The U.S. Food and Drug Administration (FDA) issued an import alert for all gel disinfectants from Mexico for possible traces of methanol in the products. This is the first time the FDA has issued a nationwide import alert for any type of product. "The agency has seen a sharp increase in hand sanitizer products from Mexico that were labeled to contain ethanol (also known as ethyl alcohol) but tested positive for methanol contamination," it said in a statement.

The U.S. health authority said that after analysis, gel sanitizers imported from Mexico found that 84% of the samples from April through December 2020 did not comply with FDA regulations. "More than half of the samples were found to contain toxic ingredients, including methanol and/or 1-propanol, at dangerous levels. In most cases, methanol is not listed as an ingredient on the product label," it warned.

It even argued that methanol can be toxic when absorbed through the skin and deadly when ingested, so "it is not an acceptable ingredient in hand sanitizers or other medications." According to the FDA, this import alert means that alcohol-based hand sanitizers from Mexico are subject to increased scrutiny and their shipments may be detained.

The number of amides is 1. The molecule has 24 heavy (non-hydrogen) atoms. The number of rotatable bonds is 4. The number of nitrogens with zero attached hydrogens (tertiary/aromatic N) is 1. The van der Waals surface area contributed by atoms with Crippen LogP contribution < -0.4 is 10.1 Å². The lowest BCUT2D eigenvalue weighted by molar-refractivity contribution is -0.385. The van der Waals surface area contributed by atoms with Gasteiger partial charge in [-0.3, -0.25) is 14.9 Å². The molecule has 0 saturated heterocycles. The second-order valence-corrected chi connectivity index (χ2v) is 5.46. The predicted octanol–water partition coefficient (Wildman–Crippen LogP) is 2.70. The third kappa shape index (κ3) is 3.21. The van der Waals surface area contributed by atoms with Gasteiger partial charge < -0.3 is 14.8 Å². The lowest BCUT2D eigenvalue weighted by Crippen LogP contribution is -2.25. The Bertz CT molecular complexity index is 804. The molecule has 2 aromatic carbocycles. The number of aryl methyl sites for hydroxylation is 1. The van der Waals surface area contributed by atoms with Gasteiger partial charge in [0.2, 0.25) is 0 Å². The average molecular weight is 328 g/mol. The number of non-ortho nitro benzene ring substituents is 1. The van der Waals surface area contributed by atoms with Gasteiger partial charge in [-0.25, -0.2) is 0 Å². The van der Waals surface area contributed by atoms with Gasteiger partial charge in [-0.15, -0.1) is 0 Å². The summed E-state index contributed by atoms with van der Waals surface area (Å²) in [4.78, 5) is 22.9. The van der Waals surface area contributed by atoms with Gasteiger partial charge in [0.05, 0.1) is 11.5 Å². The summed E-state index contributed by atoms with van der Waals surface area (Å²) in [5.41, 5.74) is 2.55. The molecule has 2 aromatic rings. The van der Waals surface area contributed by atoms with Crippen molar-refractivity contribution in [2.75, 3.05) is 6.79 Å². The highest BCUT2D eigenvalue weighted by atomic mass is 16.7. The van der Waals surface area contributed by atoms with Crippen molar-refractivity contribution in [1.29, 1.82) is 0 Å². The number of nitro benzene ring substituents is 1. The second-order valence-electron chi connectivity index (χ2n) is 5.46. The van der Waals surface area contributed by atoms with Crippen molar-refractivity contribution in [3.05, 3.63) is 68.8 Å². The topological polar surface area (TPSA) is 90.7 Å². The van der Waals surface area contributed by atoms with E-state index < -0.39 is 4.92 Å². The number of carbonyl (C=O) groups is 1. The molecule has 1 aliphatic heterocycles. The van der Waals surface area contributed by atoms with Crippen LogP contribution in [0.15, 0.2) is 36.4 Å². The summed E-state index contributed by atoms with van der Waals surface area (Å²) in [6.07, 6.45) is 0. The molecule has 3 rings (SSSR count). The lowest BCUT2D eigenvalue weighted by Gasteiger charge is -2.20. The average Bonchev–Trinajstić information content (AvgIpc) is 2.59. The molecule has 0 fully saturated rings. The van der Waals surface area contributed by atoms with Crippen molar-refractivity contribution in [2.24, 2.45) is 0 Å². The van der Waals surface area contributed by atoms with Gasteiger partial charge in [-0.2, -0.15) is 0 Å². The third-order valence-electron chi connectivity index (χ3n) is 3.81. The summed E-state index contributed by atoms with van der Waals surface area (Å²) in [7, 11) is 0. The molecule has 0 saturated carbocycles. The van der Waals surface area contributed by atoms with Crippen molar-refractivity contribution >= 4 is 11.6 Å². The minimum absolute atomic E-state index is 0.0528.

"Consumer use of hand sanitizers has increased significantly during the coronavirus pandemic, especially when soap and water are not accessible, and the availability of poor-quality products with dangerous and unacceptable ingredients will not be tolerated," said Judy McMeekin, FDA's commissioner of Regulatory Affairs.

She also said she will work with authorities, manufacturers, and the Mexican government to ensure that potentially dangerous products are not distributed. She added that methanol disinfectants are a serious safety concern, and can cause blindness, cardiac effects, and central nervous system damage or death.